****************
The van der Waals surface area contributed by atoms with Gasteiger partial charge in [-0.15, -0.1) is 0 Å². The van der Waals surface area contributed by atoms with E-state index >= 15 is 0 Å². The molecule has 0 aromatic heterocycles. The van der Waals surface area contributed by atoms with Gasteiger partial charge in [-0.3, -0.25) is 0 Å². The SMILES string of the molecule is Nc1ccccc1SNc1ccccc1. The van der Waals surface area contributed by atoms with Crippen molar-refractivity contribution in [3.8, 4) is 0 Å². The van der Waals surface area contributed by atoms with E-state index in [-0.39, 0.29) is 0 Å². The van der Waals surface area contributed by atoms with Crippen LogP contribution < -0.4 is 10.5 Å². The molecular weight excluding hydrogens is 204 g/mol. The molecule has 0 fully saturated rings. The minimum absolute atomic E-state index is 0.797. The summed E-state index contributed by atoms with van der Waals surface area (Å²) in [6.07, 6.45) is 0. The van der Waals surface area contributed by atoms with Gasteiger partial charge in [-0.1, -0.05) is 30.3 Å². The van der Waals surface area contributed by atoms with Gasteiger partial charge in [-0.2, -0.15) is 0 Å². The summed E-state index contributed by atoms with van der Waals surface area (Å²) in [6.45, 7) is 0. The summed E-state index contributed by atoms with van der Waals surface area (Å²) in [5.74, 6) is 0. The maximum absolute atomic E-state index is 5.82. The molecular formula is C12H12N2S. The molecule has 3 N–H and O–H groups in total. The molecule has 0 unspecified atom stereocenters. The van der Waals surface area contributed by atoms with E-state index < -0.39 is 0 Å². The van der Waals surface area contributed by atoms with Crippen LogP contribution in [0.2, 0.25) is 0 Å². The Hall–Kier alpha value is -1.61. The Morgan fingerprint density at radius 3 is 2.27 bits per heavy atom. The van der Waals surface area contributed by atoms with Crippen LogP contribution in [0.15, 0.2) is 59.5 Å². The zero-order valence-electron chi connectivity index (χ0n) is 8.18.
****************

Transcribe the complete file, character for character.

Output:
The van der Waals surface area contributed by atoms with Gasteiger partial charge in [-0.15, -0.1) is 0 Å². The van der Waals surface area contributed by atoms with E-state index >= 15 is 0 Å². The molecule has 0 aromatic heterocycles. The van der Waals surface area contributed by atoms with Gasteiger partial charge in [-0.3, -0.25) is 0 Å². The SMILES string of the molecule is Nc1ccccc1SNc1ccccc1. The van der Waals surface area contributed by atoms with Crippen molar-refractivity contribution in [3.8, 4) is 0 Å². The van der Waals surface area contributed by atoms with E-state index in [-0.39, 0.29) is 0 Å². The van der Waals surface area contributed by atoms with Crippen LogP contribution < -0.4 is 10.5 Å². The molecular weight excluding hydrogens is 204 g/mol. The molecule has 0 fully saturated rings. The minimum absolute atomic E-state index is 0.797. The summed E-state index contributed by atoms with van der Waals surface area (Å²) in [6.07, 6.45) is 0. The van der Waals surface area contributed by atoms with Gasteiger partial charge in [-0.1, -0.05) is 30.3 Å². The van der Waals surface area contributed by atoms with Gasteiger partial charge in [-0.2, -0.15) is 0 Å². The summed E-state index contributed by atoms with van der Waals surface area (Å²) in [6.45, 7) is 0. The summed E-state index contributed by atoms with van der Waals surface area (Å²) in [5.74, 6) is 0. The maximum absolute atomic E-state index is 5.82. The molecular formula is C12H12N2S. The molecule has 3 N–H and O–H groups in total. The molecule has 0 unspecified atom stereocenters. The van der Waals surface area contributed by atoms with E-state index < -0.39 is 0 Å². The van der Waals surface area contributed by atoms with Crippen LogP contribution in [0.2, 0.25) is 0 Å². The Hall–Kier alpha value is -1.61. The Morgan fingerprint density at radius 3 is 2.27 bits per heavy atom. The van der Waals surface area contributed by atoms with Crippen LogP contribution in [0.15, 0.2) is 59.5 Å². The zero-order valence-electron chi connectivity index (χ0n) is 8.18.